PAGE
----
That's why NBC Sports Washington analyst Alan May, during an appearance with The Sports Junkies Tuesday, looks forward to seeing Vanecek play a little bit in the round-robin portion of the NHL restart. Ideally, though, it stops there.

"[Vanecek] probably will get one of these games, [the Capitals] said that from the start," May said. "But I hope he doesn't play once they get to the playoff rounds. I think it would be wise to play him in [round robin] games, it's not the end of the world what the seeding is in this. He's a good size goaltender, I think he's about 6'2, and with the training that he's had, he's worked on the fundamentals of his game, he's gotten his conditioning up. He looks very similar to Holtby in net, He's gotten a lot of good reps in American Hockey [League] just like Holtby did around the same age."

And what's the reason why no Caps fan should want to see Vanecek in the postseason? It's simple really. Because this team's best chance at another title revolves around Holtby being a steady and stifling presence between the pipes throughout the playoffs. 

RELATED: PHYSICALITY THE KEY FOR CAPITALS IN PLAYOFFS

"I think the big thing with this is you really don't want to see [Vanecek] in the net after the round robin," he said. "If they're going to win this thing, it's gonna have to be Braden Holtby getting 16 wins. To me, the most important thing is that Holtby plays in the playoffs, the guy's dynamite, no leaky goals out of him."

This could be Holtby's last playoff run with the Capitals as he enters a contract year. The Caps already committed long term money to Nicklas Backstrom this season, they have an Alex Ovechkin extension to worry about and the flat salary cap certainly won't do them any favors either. Not to mention the presence of Samsonov after a stellar rookie season. 

So if this is it, if this is Holtby's last dance in Washington, he at least looks ready to play his best hockey when it matters most.  

"He looks focused and dialed in, and he wants to make sure if he's going out and won't be a Capital anymore he wants to go home with a victory in his last game."

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With the way Alex Smith has looked so far, Ron Rivera 'can envision' him being in the quarterback mix

With the way Alex Smith has looked so far, Ron Rivera 'can envision' him being in the quarterback mix

Positive reports about Alex Smith's early training camp performance came out over the weekend, and on a Tuesday morning Zoom call with the media, Ron Rivera echoed those reviews.

"He's looked good, he really has," the head coach said. "I'll be honest, I was pleasantly surprised to see how far along he is. It's been exciting to watch his progression."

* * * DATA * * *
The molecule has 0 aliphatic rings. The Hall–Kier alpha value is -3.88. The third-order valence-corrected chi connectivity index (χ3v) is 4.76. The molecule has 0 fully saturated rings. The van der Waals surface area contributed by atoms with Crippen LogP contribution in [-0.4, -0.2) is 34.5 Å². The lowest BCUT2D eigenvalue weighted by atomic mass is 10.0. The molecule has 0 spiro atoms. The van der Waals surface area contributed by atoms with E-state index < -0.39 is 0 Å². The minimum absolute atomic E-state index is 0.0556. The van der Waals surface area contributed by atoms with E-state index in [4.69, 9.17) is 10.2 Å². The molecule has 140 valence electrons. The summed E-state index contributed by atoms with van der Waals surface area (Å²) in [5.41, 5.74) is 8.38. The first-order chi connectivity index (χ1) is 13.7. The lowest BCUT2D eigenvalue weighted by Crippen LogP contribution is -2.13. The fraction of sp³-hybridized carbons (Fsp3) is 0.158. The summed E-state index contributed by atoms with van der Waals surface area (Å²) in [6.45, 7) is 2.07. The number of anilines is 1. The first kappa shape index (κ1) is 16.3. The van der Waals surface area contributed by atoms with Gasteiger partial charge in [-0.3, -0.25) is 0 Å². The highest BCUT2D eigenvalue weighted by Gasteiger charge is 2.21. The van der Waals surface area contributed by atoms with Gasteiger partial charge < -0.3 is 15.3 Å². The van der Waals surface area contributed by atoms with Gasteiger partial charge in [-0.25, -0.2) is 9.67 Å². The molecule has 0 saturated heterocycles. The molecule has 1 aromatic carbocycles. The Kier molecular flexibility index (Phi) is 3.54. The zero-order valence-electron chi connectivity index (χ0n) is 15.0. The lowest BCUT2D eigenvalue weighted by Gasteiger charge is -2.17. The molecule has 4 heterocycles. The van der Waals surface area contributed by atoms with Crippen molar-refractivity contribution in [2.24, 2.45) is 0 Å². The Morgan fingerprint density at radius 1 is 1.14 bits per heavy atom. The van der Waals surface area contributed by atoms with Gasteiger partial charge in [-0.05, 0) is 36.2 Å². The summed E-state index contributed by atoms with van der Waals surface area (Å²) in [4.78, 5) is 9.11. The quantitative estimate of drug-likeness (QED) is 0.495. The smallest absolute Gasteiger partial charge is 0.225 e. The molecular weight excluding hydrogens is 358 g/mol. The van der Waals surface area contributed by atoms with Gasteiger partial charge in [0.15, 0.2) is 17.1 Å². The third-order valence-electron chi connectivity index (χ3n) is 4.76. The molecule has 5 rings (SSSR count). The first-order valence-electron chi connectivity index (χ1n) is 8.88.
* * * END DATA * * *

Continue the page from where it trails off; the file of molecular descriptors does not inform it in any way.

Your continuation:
According to Rivera, Smith has been working off to the side with Washington Football Team trainers at the Ashburn facility and is mirroring what Dwayne Haskins and Kyle Allen are doing, too. Coordinator Scott Turner and QBs coach Ken Zampese are apparently involving Smith as much as they can, and Smith is looking "very fluid" so far.

"It's a tribute to who he is, it's a tribute to his trainers and his doctors who have helped him get where he is today," Rivera said.

That all, of course, is wildly encouraging. The fact that the 36-year-old is in a place where he can check off those boxes and do those activities is astounding. That can't be pointed out enough, either.

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Yet it's also fair to note just how different mimicking a starting signal caller and actually serving as the starting signal caller are. So, is there any real chance of Smith transitioning from that first phase to the second before the season? 

With what he's seen from the veteran so far, Rivera certainly believes there is.

"I can envision it," he said. "The big thing is if he can do the things that we need him to do, that he needs to do to help himself on the football field, he'll be part of the conversation most definitely. He did some really good things last week. He went through all four workout days, had no residual effect the next morning, which is always important because the next day usually tells.

"We'll see how he is this week and we'll go from there."

As Smith continues to rehab and try to make his way off PUP, the challenges are solely physical. Rivera is not worried at all about the veteran having to adjust to a new scheme or dealing with any other mental task; instead, the primary concern is ensuring that Smith can handle the contact that'll come if he makes it back into live action.

"I believe he already knows probably 75-percent of our playbook," Rivera said. "So for him, it's really just a matter of can he do the movements he needs to do? Can he protect himself when he's on the field?"

It feels like every time Smith is brought up, he's taken another step. The next one, however — going from the PUP list to the huddle — is particularly daunting.

But at this point, it's gotten pretty difficult to imagine anything being particularly daunting for Alex Smith. So don't be that floored if he makes it happen. Rivera clearly won't be.